Emancipation/Participation featuring Tania Bruguera
2:48 | Published on June 25, 2014 | 389 Views
Pablo León de la Barra, Guggenheim UBS MAP Curator, Latin America, discusses the idea—derived in part from the work of exiled Brazilian psychoanalyst Suely Rolnik—that artworks can “free” the viewer from historical trauma and point toward a brighter future by allowing the body to reclaim its powers of expression. He describes Tania Bruguera’s 2009 performance Tatlin’s Whisper #6 (Havana Version) which addresses the restriction of free speech in Cuba through allusion to Fidel Castro’s first speech in Havana after the triumph of the revolution in 1959.
For more information, visit the Guggenheim UBS MAP Global Art Initiative.
In some of the works of the exhibition, there is this idea that the artwork can produce an emancipation of the spectator, or that the artwork can free the normal citizen, who is a visitor to the museum, of the traumas of the past—many of which are presented also in the exhibition—and provide a tool towards a different future.
This way of thinking also comes from a Brazilian psychoanalyst, Suely Rolnik, who was exiled from Brazil during the dictatorship, and now lives in France. A lot of her thinking has had to with how to make the human body resonate again, after the traumas that it has passed. And in a way, she compares the past traumas of the repressive governments to the current traumas of the neoliberal capitalist governments. That gives us the promise of freedom, but actually converts us into what she calls “consuming zombies.” So, again, in a way of thinking, if the art and the artwork could be a tool of emancipation, it would make the body vibrate again in ways that it can express itself again, you know? To make it talk and move again freely. A lot of the works in the exhibition deal with this idea of empowering the spectator into having its own voice.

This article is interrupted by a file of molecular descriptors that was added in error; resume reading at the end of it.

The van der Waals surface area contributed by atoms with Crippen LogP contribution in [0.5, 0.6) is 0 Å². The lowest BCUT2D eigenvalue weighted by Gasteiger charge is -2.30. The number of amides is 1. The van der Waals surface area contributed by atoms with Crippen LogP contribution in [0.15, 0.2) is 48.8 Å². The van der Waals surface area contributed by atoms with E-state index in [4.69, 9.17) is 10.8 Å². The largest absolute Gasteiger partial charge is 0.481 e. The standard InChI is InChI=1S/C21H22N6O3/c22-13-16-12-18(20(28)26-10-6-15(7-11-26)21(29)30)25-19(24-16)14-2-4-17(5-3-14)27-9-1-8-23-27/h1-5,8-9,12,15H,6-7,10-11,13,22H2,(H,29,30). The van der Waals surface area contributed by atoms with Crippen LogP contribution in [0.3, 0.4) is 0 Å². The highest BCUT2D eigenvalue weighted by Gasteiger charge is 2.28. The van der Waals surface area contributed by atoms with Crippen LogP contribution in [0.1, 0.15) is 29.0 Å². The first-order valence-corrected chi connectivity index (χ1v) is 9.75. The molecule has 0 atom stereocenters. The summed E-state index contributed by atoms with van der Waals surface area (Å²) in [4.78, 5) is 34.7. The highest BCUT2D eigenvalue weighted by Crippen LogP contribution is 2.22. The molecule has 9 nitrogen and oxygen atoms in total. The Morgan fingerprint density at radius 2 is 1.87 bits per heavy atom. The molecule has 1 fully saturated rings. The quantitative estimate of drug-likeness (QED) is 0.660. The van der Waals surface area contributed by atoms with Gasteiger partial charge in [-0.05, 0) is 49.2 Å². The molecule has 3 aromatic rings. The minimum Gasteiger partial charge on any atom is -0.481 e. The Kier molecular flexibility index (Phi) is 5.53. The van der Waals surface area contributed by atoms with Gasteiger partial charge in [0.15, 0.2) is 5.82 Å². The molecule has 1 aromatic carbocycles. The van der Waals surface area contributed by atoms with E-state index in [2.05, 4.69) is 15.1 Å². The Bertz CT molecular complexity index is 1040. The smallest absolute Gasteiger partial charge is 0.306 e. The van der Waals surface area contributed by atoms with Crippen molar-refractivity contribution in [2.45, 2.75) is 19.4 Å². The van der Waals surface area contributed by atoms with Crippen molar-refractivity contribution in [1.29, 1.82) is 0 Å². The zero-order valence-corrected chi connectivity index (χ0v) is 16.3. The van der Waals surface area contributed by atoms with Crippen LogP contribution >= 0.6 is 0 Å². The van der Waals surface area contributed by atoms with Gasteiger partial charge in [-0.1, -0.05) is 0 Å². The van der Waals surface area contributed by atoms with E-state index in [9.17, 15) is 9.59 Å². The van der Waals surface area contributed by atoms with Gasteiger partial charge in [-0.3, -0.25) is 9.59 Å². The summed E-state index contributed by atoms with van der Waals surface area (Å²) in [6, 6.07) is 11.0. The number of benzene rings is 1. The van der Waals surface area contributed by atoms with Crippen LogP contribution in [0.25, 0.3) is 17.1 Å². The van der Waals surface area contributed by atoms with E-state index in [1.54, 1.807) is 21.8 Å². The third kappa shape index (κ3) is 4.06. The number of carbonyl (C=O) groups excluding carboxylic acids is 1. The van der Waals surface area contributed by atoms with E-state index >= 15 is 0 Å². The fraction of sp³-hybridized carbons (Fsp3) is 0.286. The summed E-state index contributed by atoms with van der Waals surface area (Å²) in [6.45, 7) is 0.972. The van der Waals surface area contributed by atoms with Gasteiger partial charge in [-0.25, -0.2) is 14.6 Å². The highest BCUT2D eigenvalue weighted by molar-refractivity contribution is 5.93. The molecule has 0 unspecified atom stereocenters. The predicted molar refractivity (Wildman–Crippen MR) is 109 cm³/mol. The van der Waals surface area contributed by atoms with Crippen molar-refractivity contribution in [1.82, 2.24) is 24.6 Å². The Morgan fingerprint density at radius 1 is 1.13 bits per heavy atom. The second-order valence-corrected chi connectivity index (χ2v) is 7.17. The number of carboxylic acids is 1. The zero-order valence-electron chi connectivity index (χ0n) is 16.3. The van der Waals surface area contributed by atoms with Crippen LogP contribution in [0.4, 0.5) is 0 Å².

Tania Bruguera’s Tatlin’s Whisper #6 (Havana Version), of which we will present the documentation of the video, is the work that Tania did for the 2009 Havana Biennial. There, she created a stage, a podium, with a background of mustard curtains. And the idea was that anybody could go up to the podium, and for a minute, speak freely, and say whatever they wished. In the podium, they were flanked by two actors, dressed as guards. While each person spoke, a white dove was positioned on their shoulder. This was a reference to one of the first revolutionary discourses that Fidel Castro gave after the winning of the revolution, when a dove landed on his shoulder. And after a minute of saying whatever they wanted they were kicked off the stage by the guards. So, it was a performance. But also, it was the first time that people spoke freely in a public space, into a microphone in Havana. So it demonstrates how something that happens within the art world also goes beyond it.